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Openings

Acknowledging Essential Moments in Human Communication

Michael J. Hyde

Publication Year: 2012

In Openings, award-winning author Michael Hyde provides a fascinating meditation on the ethical dimensions of human communication. With the breadth and depth of learning for which Hyde has become renowned, Openings engages philosophy, science, the arts, theology, and popular culture, all to demonstrate the profound importance of the possibility of openness to the human experience. In every situation, Hyde contends, this posture of conscious openness to the individuals, events, and places that surround us has noticeable effects on the way we—and others—experience the reality of existence. Hyde skillfully illustrates this way of being through abundant references to the larger culture and persuasively shows that by living with intention, and elevating practices such as acknowledgment and confession while rejecting seclusion and neglect, we human beings are enabled to engage fully and fruitfully the world in which we live.

Published by: Baylor University Press

Half Title Page, Title page, Copyright, Dedication

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Contents

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pp. vii-

Acknowledgments

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pp. ix-x

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Introduction

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pp. 1-9

An opening act: I was dressed in a t-shirt, jeans, tennis shoes, and a baseball cap as I walked into a campus coffee shop to get an espresso. As I was putting some sweetener into my drink, an undergraduate student came up...

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1. In the Beginning Was an Opening

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pp. 11-23

A place, no matter how small (e.g., one pore on your skin), defines an opening in space and time. Openings, however, have been around longer than places. Both religion and science affirm this fact...

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2. The Daily Habit of Being Open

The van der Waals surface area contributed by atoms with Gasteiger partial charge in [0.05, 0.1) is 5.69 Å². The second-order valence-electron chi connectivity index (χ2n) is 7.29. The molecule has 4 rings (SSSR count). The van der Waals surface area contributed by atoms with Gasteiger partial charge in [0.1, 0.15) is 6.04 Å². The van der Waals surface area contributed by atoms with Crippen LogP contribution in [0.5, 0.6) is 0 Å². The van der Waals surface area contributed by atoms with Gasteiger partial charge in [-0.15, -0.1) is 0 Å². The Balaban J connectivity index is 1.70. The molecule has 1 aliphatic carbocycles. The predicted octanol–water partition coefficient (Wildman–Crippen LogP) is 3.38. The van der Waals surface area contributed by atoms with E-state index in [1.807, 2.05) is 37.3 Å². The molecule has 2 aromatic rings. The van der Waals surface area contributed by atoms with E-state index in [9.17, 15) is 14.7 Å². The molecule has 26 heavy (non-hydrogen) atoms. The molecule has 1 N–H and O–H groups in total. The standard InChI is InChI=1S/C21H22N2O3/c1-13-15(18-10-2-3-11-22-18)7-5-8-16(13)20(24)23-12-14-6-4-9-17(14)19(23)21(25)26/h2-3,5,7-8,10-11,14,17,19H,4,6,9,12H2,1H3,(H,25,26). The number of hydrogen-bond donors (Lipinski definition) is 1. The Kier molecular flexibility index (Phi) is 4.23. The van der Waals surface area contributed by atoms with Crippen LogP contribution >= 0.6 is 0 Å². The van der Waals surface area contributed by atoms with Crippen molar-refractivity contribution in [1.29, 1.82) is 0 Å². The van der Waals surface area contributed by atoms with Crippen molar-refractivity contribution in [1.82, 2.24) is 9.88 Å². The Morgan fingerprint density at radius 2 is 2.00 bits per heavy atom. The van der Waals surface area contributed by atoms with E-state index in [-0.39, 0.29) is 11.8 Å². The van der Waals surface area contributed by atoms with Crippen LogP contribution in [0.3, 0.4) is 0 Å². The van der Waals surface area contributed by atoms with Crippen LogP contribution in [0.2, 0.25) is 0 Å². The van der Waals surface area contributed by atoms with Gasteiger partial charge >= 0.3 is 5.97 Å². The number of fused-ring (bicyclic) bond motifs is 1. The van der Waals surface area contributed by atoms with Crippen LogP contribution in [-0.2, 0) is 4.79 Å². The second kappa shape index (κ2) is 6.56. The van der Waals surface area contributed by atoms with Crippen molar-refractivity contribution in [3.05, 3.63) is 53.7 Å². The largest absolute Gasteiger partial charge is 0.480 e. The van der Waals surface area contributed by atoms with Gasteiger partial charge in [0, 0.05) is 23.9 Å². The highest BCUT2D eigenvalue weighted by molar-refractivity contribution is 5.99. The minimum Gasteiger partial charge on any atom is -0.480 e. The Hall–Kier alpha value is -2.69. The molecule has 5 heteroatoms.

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pp. 25-39

Let us recall the words of Albert Camus: “Thinking is learning all over again how to see, directing one’s consciousness, making of every image a privileged place . . . a privileged moment.”1 The type of thinking...

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3. The Call to Openness

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pp. 41-56

At the age of fifty-eight, my father suffered complete kidney failure. For the rest of his life (four years), he would have to live with the help of a dialysis machine. His life was sustained, but its quality was tragic: he lost his job...

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4. Acknowledgment: Being Open to Otherness

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pp. 57-83

What would life be like if no one acknowledged your existence? The question confronts one with the possibility of being isolated, marginalized, ignored, and forgotten by others, suffering the fate of social...

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5. Our Perfect Capacity for Being Open

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pp. 85-107

By way of enacting acknowledgment, we create the openings of those dwelling places that are necessary for us to feel at home with others. This feeling is a comfortable way to be. Genuine friendship promotes the experience...

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6. Truth, Eloquence, and the Creation of Openings

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pp. 109-131

The transcendentalist Ralph Waldo Emerson writes of the heroic nature of eloquence: “Certainly there is no true orator who is not a hero. . . . The orator must ever stand with forward foot, in the attitude of advancing. . . . His speech...

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7. Confession as an Opening

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pp. 133-151

In reporting things that the confessor has done or thought, a confession produces a kind of narrative. The discourse analyst Roger Shuy notes that such a narrative differs from standard narratives in that it implies...

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8. The Beauty of Being Open

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pp. 153-176

We are literally “moved toward” (Latin: emovere) beauty because it makes us metaphysical creatures feel good. It is an emotional experience. At the very least, the move is an evolutionary survival mechanism...

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9. Dialogue and the Death of Openness

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pp. 177-198

As opposed to the closed, rhetorical kind of question that says by its very asking, “We already know the answer, enough said,” an open question works to keep the conversation going by inviting possible interpretations...

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Conclusion: Some Closing Remarks on Openings

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pp. 199-210

In concluding his book The Perfectibility of Man, the philosopher John Passmore notes that writing a book “can be a ‘vital joy,’ but a joy which is inevitably united with the thorns of anxious care. It is not a contribution to perfection...

Notes

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pp. 211-233

Index

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pp. 235-243


E-ISBN-13: 9781602585850
E-ISBN-10: 1602585857
Print-ISBN-13: 9781602585836
Print-ISBN-10: 1602585830

Page Count: 253
Publication Year: 2012

Edition: 1